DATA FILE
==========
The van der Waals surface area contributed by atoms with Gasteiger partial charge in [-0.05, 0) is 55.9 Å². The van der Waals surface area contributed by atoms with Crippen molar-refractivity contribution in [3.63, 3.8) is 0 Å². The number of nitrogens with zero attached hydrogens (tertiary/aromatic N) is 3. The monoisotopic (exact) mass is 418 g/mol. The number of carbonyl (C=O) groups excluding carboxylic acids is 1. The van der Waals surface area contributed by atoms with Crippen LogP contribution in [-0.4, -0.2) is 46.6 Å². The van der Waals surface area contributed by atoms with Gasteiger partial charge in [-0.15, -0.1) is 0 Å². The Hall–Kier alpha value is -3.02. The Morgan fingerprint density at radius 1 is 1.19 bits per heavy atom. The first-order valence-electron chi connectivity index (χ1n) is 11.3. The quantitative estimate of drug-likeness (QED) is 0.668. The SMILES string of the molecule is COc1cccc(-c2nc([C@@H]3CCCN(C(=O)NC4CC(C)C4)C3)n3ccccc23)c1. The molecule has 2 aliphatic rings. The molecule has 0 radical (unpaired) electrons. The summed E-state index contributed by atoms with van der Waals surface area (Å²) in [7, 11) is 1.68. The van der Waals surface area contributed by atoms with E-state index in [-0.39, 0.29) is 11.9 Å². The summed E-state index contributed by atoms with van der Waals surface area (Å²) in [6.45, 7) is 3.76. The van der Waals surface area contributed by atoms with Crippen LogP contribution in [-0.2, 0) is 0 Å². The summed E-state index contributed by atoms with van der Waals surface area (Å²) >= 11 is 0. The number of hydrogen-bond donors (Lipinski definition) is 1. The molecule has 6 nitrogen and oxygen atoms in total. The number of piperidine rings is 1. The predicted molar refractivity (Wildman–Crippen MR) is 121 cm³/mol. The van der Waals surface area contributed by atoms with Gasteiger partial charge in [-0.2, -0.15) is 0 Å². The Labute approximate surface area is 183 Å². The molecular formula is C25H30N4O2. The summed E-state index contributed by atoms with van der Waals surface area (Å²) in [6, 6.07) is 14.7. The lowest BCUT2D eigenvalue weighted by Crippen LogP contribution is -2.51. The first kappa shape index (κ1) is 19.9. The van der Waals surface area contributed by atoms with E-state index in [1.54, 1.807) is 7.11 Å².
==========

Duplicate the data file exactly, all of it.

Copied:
The van der Waals surface area contributed by atoms with Gasteiger partial charge in [-0.05, 0) is 55.9 Å². The van der Waals surface area contributed by atoms with Crippen molar-refractivity contribution in [3.63, 3.8) is 0 Å². The number of nitrogens with zero attached hydrogens (tertiary/aromatic N) is 3. The monoisotopic (exact) mass is 418 g/mol. The number of carbonyl (C=O) groups excluding carboxylic acids is 1. The van der Waals surface area contributed by atoms with Crippen LogP contribution in [-0.4, -0.2) is 46.6 Å². The van der Waals surface area contributed by atoms with Gasteiger partial charge in [-0.15, -0.1) is 0 Å². The Hall–Kier alpha value is -3.02. The Morgan fingerprint density at radius 1 is 1.19 bits per heavy atom. The first-order valence-electron chi connectivity index (χ1n) is 11.3. The quantitative estimate of drug-likeness (QED) is 0.668. The SMILES string of the molecule is COc1cccc(-c2nc([C@@H]3CCCN(C(=O)NC4CC(C)C4)C3)n3ccccc23)c1. The molecule has 2 aliphatic rings. The molecule has 0 radical (unpaired) electrons. The summed E-state index contributed by atoms with van der Waals surface area (Å²) in [7, 11) is 1.68. The van der Waals surface area contributed by atoms with E-state index in [-0.39, 0.29) is 11.9 Å². The summed E-state index contributed by atoms with van der Waals surface area (Å²) in [6.45, 7) is 3.76. The van der Waals surface area contributed by atoms with Crippen LogP contribution in [-0.2, 0) is 0 Å². The summed E-state index contributed by atoms with van der Waals surface area (Å²) >= 11 is 0. The number of hydrogen-bond donors (Lipinski definition) is 1. The molecule has 6 nitrogen and oxygen atoms in total. The number of piperidine rings is 1. The predicted molar refractivity (Wildman–Crippen MR) is 121 cm³/mol. The van der Waals surface area contributed by atoms with Gasteiger partial charge in [-0.2, -0.15) is 0 Å². The Labute approximate surface area is 183 Å². The molecular formula is C25H30N4O2. The summed E-state index contributed by atoms with van der Waals surface area (Å²) in [6, 6.07) is 14.7. The lowest BCUT2D eigenvalue weighted by Crippen LogP contribution is -2.51. The first kappa shape index (κ1) is 19.9. The van der Waals surface area contributed by atoms with E-state index in [1.54, 1.807) is 7.11 Å².